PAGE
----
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Discussion Starter · #1 ·
Being in an orchestra for so long, I have grown VERY accostomed to many classical pieces.. And developed a long for it in general! Here are my favorite pieces...<br><br><br><br>
Dvorak - (my favorite composer <img alt="" class="inlineimg" src="/images/smilies/grin.gif" style="border:0px solid;" title=":D">)<br><br>
"Largo" from The New World Symphony.<br><br>
"Romance"<br><br>
"Serenade E-dur"<br><br>
Movement 1 from "American Quartet"<br><br>
"Cello Concerto in Bm"<br><br><br><br>
William Henry Squire - "Tarantella" (cello solo, AMAZING!)<br><br><br><br>
Britten - "Boisterous Bouree"<br><br><br><br>
Grieg - "Prelude" to Holberg Suite<br><br><br><br>
Handel - "Overture" from The Messiah<br><br><br><br>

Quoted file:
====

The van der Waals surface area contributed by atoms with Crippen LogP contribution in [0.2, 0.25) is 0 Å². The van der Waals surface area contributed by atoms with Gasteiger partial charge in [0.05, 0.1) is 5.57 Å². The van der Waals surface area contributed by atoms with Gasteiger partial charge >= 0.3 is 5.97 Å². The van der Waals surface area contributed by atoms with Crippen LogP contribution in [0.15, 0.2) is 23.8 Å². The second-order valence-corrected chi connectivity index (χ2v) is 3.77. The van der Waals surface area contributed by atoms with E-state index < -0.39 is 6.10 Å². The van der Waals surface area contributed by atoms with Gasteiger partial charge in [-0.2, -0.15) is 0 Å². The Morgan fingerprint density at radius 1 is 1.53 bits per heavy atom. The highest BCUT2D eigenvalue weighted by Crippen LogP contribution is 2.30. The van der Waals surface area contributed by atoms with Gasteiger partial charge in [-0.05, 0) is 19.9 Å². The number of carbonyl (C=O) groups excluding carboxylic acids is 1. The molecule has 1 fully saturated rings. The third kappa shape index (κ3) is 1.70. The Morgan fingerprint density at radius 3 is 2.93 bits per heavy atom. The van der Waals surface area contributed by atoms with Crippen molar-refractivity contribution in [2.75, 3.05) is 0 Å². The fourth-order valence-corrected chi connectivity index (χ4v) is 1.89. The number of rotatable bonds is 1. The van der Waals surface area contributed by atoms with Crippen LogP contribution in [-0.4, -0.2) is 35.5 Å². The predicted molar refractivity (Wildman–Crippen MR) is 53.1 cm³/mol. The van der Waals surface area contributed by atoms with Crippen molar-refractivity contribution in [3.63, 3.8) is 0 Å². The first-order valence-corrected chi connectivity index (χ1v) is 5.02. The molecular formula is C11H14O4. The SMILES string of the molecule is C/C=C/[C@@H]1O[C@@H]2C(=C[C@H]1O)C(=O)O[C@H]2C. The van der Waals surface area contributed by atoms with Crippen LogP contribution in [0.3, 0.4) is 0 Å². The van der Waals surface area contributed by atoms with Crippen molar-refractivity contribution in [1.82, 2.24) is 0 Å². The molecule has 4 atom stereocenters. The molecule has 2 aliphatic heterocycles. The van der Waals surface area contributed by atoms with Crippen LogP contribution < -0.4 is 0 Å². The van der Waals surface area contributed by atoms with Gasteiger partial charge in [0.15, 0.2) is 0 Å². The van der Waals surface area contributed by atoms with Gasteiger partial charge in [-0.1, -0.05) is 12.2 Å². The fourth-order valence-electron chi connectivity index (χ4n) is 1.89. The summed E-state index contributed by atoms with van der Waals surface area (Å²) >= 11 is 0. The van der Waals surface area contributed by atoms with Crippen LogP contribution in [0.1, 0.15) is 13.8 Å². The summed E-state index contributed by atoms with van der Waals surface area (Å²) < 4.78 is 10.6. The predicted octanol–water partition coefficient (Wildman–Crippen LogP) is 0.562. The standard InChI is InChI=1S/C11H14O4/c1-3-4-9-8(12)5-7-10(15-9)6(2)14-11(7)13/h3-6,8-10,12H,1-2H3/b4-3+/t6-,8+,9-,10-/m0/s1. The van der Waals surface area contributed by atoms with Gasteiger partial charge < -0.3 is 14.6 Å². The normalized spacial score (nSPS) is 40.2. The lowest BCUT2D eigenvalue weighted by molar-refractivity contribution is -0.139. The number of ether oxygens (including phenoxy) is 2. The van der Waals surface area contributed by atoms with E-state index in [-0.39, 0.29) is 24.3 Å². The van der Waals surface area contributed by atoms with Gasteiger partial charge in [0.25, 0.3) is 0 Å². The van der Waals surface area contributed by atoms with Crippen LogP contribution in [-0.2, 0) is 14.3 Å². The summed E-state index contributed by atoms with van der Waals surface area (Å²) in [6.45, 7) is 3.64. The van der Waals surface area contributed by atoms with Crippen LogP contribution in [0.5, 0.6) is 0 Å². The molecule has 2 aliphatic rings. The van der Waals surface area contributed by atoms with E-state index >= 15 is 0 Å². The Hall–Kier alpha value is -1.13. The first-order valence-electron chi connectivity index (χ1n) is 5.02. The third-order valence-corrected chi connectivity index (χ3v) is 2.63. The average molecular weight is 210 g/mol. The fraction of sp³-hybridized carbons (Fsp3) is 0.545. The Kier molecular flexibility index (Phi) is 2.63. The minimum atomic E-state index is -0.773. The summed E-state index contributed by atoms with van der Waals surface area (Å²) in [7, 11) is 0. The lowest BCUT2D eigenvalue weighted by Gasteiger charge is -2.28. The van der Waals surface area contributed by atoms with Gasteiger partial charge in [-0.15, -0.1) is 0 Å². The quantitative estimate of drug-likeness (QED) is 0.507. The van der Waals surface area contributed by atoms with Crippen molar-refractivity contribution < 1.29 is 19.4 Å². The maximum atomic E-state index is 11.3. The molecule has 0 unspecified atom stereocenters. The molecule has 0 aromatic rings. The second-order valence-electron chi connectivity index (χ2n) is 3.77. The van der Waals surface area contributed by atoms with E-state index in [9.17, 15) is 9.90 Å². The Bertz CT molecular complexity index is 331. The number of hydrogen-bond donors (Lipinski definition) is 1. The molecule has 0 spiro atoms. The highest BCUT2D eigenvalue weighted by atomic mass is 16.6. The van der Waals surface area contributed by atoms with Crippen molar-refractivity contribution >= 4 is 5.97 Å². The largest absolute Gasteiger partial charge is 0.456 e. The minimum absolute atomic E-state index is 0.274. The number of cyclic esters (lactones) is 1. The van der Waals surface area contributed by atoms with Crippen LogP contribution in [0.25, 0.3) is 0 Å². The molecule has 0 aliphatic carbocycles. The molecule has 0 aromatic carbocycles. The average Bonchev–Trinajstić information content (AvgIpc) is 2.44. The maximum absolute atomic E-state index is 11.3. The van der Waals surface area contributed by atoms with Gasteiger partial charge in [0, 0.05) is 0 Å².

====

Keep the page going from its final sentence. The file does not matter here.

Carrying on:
Smetana - "Die Moldau" from "My Country" (coolest piece ever written!)<br><br><br><br><br><br><br><br>
What are your favorite pieces?
 

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First of all: Beethoven's Ninth - this symphony has become really special to me. I was an endless source of inspiration during my last year of high school (fortune had it that I was able to go to live performance the night before my graduation). I also recently managed to obtain a recording conducted by von Karajan <img alt="" class="inlineimg" src="/images/smilies/smiley.gif" style="border:0px solid;" title=":)">.<br><br><br><br>
Britten - "War Requiem"<br><br><br><br>
Bach - "Passacgalia e fuga in C minor" (an enlightening experience to listen to)<br><br><br><br>